Dhe Salvatore Settis, born in 1941 in Rosarno, Calabria, can claim to have mastered the entire European art history from Etruscan and Greek archeology to the present day and contemporary art, thereby drawing lines in which short-term perspectives are broken.
In the Einaudi art history of Italy, first published in 1979, which still ranks as a methodical avant-garde, he succeeded in overcoming the separation of the Middle Ages and the Renaissance through a comprehensive look at art from the eleventh to the sixteenth centuries. Above all, this ability has become fruitful in his history of the concept of classical music, which he did not see as a defense of valid norms, but as an instrument that is constantly being used to separate association and bond, for example between postmodernism and the subsequent reinstatement of the “Classic” modernity. He masterfully described the incomparability of European art history as the “eternity of ruin” and thus as a permanent state of preserved discontinuity. No other culture fits this fragile metaphor better, which always takes the negation of itself into account.
Settis is one of the leading figures in the revival of the legacy of the Warburg library of cultural studies in Hamburg and was the first Warburg visiting professor at the university there in the early 1990s. His many years as director of the Getty Research Center in Los Angeles (1994-1999) he fulfilled in the spirit of this claim, and when circumstances prevented the strengthening of this tradition, he had given up this prestigious post to become president of the Italian elite university Scuola Normale Superiore di Pisa to be able to continue working according to his standards.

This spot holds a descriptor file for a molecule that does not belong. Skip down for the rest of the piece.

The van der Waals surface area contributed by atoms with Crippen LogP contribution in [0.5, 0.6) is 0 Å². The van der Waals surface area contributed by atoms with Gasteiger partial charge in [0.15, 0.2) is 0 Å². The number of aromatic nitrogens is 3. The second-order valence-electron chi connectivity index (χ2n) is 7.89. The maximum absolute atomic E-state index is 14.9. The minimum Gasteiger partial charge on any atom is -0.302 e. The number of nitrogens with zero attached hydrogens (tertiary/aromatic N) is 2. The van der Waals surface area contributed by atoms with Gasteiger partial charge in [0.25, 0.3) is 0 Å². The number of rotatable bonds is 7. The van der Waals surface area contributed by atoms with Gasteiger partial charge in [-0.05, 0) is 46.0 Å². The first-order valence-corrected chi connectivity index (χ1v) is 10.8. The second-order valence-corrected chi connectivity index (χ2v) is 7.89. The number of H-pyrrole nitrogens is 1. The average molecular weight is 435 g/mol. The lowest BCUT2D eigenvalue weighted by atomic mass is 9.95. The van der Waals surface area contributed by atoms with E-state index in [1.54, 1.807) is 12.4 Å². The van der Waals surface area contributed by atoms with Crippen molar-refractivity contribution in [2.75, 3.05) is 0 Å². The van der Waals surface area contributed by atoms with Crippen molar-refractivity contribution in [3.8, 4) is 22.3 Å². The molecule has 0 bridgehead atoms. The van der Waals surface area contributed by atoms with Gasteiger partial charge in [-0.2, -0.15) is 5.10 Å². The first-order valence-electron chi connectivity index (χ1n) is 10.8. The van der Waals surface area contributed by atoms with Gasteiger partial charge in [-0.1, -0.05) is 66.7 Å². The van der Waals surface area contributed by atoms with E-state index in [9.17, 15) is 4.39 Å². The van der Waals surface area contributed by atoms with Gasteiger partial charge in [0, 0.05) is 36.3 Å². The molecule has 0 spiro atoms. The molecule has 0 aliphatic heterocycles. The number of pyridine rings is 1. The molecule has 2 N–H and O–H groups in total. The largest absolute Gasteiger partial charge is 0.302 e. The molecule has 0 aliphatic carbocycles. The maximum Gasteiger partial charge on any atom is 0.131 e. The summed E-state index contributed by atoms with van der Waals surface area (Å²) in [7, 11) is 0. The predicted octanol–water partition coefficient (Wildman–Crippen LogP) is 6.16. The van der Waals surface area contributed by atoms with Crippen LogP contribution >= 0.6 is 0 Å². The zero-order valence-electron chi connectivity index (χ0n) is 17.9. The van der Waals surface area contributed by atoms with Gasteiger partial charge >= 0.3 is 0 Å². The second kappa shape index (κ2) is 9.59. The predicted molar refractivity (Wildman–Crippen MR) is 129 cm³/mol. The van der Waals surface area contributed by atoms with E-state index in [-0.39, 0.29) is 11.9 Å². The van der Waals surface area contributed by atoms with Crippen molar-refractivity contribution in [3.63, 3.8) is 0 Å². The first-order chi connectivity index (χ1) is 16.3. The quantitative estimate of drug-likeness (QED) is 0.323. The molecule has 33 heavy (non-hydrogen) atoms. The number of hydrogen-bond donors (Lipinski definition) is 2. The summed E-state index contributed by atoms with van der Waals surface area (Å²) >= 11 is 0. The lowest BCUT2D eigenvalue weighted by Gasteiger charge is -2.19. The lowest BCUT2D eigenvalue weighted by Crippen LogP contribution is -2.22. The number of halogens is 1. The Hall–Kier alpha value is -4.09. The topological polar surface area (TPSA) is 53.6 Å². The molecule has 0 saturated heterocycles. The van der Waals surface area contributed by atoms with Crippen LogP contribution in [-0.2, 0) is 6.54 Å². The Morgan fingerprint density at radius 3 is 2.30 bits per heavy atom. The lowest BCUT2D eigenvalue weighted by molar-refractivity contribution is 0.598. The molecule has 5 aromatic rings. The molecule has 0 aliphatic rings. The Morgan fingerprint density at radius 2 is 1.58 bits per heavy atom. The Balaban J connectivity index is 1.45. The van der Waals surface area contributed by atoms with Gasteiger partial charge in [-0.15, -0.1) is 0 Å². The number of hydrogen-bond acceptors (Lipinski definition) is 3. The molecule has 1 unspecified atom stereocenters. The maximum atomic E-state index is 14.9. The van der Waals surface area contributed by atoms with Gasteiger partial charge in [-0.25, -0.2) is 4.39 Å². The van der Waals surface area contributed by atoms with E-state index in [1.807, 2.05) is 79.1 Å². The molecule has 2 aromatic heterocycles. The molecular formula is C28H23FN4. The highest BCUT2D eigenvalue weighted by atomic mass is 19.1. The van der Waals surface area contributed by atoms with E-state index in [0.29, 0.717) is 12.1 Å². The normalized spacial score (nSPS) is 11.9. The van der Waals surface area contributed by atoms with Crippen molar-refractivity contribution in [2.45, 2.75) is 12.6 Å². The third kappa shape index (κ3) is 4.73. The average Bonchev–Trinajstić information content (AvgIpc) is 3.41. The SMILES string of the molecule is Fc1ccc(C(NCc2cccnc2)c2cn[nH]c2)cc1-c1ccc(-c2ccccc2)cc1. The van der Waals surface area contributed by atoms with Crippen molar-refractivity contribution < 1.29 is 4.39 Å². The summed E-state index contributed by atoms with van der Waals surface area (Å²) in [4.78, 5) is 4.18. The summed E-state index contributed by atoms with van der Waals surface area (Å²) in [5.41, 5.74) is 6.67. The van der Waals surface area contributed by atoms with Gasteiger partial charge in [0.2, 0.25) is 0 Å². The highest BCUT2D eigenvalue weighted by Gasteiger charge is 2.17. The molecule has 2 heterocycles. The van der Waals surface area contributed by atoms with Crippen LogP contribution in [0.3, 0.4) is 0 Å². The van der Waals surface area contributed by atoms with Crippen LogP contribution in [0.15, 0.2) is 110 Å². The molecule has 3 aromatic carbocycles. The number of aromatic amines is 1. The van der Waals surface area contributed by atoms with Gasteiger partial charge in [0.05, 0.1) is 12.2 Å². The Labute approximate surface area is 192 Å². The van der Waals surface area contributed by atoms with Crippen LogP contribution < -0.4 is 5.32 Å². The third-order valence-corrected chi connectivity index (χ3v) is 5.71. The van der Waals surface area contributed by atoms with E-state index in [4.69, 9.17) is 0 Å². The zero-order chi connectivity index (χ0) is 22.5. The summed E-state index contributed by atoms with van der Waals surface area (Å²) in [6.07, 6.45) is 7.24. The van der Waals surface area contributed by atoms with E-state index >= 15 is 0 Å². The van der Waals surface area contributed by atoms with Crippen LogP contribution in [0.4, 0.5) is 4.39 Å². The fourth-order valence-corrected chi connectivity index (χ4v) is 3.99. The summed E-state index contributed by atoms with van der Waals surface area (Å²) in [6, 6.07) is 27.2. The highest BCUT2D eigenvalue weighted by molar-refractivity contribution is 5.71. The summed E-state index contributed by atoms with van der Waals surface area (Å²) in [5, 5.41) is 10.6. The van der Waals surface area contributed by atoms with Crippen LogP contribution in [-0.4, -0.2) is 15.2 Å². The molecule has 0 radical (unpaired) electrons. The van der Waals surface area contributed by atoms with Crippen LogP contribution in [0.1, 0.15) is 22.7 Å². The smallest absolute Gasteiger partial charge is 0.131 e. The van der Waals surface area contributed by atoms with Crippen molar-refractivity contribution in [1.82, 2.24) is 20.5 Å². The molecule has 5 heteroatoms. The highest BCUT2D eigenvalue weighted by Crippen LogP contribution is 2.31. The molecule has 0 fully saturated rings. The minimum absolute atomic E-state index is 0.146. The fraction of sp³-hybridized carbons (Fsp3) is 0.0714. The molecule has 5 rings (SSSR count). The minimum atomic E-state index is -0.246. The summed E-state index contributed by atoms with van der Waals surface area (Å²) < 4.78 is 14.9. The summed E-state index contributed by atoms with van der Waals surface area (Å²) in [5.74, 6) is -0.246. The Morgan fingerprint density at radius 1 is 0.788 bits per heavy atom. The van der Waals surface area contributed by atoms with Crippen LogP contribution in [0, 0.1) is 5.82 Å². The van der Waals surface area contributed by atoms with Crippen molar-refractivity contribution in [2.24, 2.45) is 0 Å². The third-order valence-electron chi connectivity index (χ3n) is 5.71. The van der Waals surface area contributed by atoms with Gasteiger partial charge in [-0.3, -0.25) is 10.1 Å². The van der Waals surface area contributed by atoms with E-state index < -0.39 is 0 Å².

When the neoliberal sell-out of Italian culture was rampant under Berlusconi, he made captivating analyzes of the history of Italian monument preservation into polished instruments for criticizing this development and has worked tirelessly to combat all forms of reductive presenterism to this day.
Another hit, this time with a hopefully more successful outcome, was his book “When Venice dies. Polemic against the sellout of the cities ”from 2014. In particular, the threat to the lagoon city from the huge cruise ships sailing right up to the canals is impaled there. In the final sentence, Settis warns: “In Venice and not only there, a new citizenship pact is needed, both for those who come from local families and for those who come from far away.” Union May he stand between old and new families, ancient and present for many more years. Today Salvatore Settis turns eighty years old.